An official website of the United States government.

This is not the current EPA website. To navigate to the current EPA website, please go to This website is historical material reflecting the EPA website as it existed on January 19, 2021. This website is no longer updated and links to external websites and some internal pages may not work. More information »

International Cooperation

Public Participation Guide: Focus Groups

A focus group is a small group discussion with professional leadership. Focus groups are used to find out what issues are of most concern for a community or group when little or no information is available. Discovering these issues can help determine preferred options for addressing the issues or what concerns would prevent a proposal from going ahead. The focus group may also be undertaken to discover preliminary issues that are of concern in a group or community, and on which to base further research or consultation. Focus groups should deliver detailed knowledge of the issues that concern a specific demographic or community.


  • Assists in developing a preliminary concept of the issues of concern, from which a wider community survey may be undertaken
  • Helps to make limited generalizations based on the information generated by the focus group
  • Identifies the reasons behind people’s likes/dislikes
  • Produces ideas that would not emerge from surveys/questionnaires, because the focus group provides opportunities for a wider range of comments
  • Allows for more open discussion and transparency from groups that may have experienced discrimination in the past

Challenges to Consider

  • Such small groups may not be representative of the community response to an issue, they require careful selection to be a representative sample (similar age range, status, etc)
  • People must be able to operate within their comfort zones--some people may feel ill-at-ease about being open with their opinions in an unfamiliar group setting
  • Requires skilled facilitation

Principles for Successful Planning

  • Carefully select 8-15 individuals to discuss and give opinions on a single topic.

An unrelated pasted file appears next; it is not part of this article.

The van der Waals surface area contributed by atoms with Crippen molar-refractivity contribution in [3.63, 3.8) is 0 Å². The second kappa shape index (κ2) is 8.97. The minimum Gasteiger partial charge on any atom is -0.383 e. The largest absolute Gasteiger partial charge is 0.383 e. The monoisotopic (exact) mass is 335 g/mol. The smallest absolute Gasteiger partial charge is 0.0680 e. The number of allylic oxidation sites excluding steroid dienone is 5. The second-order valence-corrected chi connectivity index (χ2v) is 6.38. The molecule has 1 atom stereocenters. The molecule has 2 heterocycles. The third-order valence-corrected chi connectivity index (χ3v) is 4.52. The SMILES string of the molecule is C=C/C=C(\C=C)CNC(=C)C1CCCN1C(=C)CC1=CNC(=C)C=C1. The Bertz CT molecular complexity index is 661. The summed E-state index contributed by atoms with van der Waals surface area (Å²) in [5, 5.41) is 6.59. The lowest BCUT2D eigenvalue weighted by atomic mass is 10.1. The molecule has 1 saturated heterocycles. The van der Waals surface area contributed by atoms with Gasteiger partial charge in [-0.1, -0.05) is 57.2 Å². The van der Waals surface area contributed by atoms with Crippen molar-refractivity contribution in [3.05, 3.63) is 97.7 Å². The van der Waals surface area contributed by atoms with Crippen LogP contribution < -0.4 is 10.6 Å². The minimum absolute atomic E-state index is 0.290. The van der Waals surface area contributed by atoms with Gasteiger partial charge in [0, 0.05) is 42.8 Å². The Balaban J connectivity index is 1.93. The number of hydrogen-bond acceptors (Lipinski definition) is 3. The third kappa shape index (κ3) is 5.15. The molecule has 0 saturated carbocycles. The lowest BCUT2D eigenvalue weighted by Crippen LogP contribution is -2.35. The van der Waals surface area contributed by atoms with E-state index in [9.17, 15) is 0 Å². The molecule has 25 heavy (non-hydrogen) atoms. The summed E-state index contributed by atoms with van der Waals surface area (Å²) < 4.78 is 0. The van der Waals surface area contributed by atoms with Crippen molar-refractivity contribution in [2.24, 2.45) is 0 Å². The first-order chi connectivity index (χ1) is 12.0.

• Participants can be selected in two ways: random selection is used to ensure representation of all segments of society; non-random selection helps elicit a particular position or point of view
  • Develop agenda with five or six major questions at most
  • Provide background material as appropriate, or develop minimal presentation of material to set context and introduce the subject
  • Book venue and arrange catering if meeting goes across a meal time
  • Hire a facilitator
  • Brief participants and the facilitator on the aims and objectives of the session
  • Establish ground rules: keep focused, maintain momentum, and get closure on each question before moving on to the next
  • Record data gathered from focus group discussion
  • De-brief the session with the participants and the facilitator
  • Compile a report of proceedings for the organizers, and offer a copy to the participants

Resources Needed


  • Staff are needed to recruit participants, record and analyze the proceedings, and develop a report
  • Experienced focus group facilitator is essential
  • Interpreter, if necessary


  • Neutral comfortable space for the sessions
  • Means to record the information – possibly an audio recorder, video recorder, or flip charts

Planning Time

  • Can be planned fairly quickly, although sufficient time is needed to select the participants, reserve space for the focus group sessions, and develop thoughtful and well-phrased questions.
  • Ideally time should be set aside to pilot test the questions

Implementation Time

  • A single focus group session typically last 2-4 hours.

Group Size

  • Typically 8 – 15 participants per focus group session.


  • Can be implemented without great expense.
  • The most expensive feature is focus group facilitators.

Most relevant participation levels:

  • Involve, Collaborate

Explore the full Public Participation Guide.


For additional information on EPA's Public Participation Guide, contact:

Shereen Kandil
U.S. Environmental Protection Agency
Office of International and Tribal Affairs (2650R)
1200 Pennsylvania Ave., NW
Washington, DC 20460